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Construction materials constitute a major cost component in any construction project. Construction projects can be accomplished utilizing management processes. These processes include planning, organizing, executing, monitoring, and controlling (Ahuja et al 1994). During any construction project the three inter-related factors of time, money, and quality need to be controlled and managed. Successful completion of projects requires all resources to be effectively managed. Materials management is considered as a means to achieve better productivity, which should be translated into cost reduction.
The total cost of installed materials (or value of materials) may be 50% or more of the total cost (Stukhart 1995, Bernold and Treseler 1991), even though the factory cost may be a minor part of the total, probably less than 20-30%. This is because the manufactured item must be stored, transported, and restored before it is put in place or "consumed" at the site. The total cost of materials will include, in addition to the manufacturer selling cost, the cost of procurement (cost of placing processing and paying the material, physical distribution, the distributor's cost, and the transportation of materials), and the site-handling costs (cost of receiving, storage, issuing, and disposal). The efficient procurement and handling of material represent a key role in the successful completion of the work. It is important for the contractor to consider that there may be significant difference in the date that the material was requested or date when the purchase order was made, and the time at which the material will be delivered. These delays can occur if the contractor needs a large quantity of material that the supplier is not able to produce at that time or by any other factors beyond his control. The contractor should always consider that procurement of materials is a potential cause for delay (Willis, 1986). Poor planning and control of materials, lack of materials when needed, poor identification of materials, re-handling and inadequate storage cause losses in labour productivity and overall delays that can indirectly increase total project costs. Effective management of materials can reduce these costs and contribute significantly to the success of the project.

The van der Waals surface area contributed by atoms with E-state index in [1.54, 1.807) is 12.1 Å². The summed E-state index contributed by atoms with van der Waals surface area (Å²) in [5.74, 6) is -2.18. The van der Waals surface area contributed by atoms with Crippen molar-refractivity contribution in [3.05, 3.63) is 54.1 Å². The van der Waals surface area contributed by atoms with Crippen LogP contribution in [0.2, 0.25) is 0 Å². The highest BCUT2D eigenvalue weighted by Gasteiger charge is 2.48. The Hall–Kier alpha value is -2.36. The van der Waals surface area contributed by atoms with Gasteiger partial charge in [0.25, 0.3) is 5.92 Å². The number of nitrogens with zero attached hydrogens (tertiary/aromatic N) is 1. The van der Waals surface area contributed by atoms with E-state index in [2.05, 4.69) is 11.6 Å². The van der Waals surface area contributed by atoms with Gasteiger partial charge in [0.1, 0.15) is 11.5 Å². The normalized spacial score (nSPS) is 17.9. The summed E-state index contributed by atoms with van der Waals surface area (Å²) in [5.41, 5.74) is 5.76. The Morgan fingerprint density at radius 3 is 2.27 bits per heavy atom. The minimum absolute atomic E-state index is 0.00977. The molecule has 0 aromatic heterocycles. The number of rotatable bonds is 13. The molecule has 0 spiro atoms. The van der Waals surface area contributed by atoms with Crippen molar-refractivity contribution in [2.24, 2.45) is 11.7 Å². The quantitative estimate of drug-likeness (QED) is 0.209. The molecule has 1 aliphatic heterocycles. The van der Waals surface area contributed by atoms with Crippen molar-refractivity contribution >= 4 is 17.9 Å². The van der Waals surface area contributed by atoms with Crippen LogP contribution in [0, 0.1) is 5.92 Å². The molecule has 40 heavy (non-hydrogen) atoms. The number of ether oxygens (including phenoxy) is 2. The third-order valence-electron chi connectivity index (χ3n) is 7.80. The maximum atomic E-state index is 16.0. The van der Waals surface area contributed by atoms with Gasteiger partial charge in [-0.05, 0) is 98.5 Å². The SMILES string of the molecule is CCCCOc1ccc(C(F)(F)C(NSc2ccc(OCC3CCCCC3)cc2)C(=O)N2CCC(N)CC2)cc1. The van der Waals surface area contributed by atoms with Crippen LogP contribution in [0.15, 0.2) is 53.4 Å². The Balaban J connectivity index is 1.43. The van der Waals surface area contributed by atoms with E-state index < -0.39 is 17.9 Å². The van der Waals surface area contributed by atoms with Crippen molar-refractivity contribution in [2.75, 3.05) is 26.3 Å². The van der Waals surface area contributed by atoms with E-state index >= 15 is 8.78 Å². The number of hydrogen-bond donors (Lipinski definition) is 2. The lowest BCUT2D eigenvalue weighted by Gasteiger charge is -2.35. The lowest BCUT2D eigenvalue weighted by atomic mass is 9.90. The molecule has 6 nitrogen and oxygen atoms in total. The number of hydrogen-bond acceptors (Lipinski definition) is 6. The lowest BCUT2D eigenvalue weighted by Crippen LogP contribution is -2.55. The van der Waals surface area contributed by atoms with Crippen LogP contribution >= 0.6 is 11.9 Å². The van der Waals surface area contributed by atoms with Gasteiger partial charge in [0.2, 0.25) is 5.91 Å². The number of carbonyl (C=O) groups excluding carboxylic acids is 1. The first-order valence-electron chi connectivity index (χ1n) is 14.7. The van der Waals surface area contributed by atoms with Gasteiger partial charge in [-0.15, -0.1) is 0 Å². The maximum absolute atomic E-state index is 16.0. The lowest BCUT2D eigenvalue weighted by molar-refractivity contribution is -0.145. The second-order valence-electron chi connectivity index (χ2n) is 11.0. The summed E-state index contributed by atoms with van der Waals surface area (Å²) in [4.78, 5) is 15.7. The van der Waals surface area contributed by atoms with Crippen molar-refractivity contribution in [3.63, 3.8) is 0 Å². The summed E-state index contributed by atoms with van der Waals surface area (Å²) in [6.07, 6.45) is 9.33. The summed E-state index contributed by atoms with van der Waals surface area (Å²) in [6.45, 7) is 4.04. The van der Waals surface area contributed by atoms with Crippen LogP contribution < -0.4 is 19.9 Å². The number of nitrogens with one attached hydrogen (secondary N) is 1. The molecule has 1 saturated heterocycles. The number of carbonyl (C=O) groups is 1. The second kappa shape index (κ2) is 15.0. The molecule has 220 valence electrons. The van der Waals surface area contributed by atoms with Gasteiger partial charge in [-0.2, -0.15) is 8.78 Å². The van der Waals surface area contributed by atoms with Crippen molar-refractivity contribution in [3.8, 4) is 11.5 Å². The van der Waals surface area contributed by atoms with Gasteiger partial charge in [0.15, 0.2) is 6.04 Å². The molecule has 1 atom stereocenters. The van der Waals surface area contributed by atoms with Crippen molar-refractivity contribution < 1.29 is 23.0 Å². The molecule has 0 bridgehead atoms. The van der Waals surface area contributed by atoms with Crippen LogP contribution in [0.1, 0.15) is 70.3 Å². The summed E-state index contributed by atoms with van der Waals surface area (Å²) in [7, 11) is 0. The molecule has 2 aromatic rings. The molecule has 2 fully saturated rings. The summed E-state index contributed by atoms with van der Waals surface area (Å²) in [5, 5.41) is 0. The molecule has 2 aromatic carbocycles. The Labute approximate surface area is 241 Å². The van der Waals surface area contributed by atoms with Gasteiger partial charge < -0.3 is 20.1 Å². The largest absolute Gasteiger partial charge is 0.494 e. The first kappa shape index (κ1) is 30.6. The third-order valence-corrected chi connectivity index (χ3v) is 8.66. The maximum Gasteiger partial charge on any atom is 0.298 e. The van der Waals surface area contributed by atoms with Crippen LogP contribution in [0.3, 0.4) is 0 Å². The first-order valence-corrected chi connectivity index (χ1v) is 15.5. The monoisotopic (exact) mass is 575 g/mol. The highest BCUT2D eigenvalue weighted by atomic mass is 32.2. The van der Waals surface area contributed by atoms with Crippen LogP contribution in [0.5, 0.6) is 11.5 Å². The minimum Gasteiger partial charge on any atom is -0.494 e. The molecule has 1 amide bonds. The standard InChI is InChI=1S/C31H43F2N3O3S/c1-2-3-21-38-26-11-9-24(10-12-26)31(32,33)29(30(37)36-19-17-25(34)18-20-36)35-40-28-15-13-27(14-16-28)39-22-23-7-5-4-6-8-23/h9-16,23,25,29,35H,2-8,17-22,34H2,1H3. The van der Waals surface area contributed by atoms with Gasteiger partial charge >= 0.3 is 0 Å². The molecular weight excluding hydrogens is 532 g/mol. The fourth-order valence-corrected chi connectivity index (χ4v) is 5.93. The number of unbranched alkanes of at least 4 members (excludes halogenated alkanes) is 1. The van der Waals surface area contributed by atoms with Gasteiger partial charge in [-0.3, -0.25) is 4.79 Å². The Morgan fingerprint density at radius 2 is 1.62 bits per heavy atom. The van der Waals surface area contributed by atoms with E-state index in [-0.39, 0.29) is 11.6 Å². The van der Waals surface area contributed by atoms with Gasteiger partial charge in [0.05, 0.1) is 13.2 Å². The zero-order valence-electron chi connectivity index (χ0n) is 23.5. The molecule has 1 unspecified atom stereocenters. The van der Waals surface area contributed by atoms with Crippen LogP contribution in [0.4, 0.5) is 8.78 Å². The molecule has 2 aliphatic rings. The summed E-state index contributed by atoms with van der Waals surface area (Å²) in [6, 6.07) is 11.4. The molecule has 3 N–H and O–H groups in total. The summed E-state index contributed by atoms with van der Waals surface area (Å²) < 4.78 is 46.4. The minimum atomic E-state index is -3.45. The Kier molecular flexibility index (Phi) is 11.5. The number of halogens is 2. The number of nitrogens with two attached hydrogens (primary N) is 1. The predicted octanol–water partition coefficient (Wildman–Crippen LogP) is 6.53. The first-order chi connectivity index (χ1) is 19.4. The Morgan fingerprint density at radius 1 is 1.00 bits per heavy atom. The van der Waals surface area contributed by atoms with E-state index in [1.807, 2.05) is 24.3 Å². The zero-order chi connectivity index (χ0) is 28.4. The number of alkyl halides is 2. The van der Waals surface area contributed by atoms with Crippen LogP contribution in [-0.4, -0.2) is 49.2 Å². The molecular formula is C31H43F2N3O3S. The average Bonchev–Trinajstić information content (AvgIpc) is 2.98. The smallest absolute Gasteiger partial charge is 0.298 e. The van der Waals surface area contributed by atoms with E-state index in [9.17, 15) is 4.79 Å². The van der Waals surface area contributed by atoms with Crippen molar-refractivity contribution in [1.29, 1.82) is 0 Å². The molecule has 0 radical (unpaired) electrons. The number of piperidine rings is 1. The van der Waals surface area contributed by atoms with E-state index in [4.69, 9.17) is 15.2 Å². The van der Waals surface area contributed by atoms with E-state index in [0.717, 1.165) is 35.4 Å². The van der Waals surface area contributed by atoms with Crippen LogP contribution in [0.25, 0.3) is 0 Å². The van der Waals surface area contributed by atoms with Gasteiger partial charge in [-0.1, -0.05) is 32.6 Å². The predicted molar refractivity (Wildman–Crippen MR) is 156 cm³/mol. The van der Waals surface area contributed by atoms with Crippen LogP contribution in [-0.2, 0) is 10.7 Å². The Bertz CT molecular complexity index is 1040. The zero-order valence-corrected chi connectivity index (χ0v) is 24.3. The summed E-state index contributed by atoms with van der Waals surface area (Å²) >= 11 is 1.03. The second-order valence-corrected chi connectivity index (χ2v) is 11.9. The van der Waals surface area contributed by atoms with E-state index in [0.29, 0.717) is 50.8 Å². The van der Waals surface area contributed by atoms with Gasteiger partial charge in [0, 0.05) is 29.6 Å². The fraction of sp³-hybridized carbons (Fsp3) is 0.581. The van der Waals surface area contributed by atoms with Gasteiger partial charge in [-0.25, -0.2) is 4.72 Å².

The Webster's dictionary defines materials as "the elements, constituents, or substances of which something is composed or can be made." Ballot (1971) defines materials as the physical materials that are purchased and used to produce the final product and does not suggest that materials are the final product. In other words, materials are the parts used to produce the final product.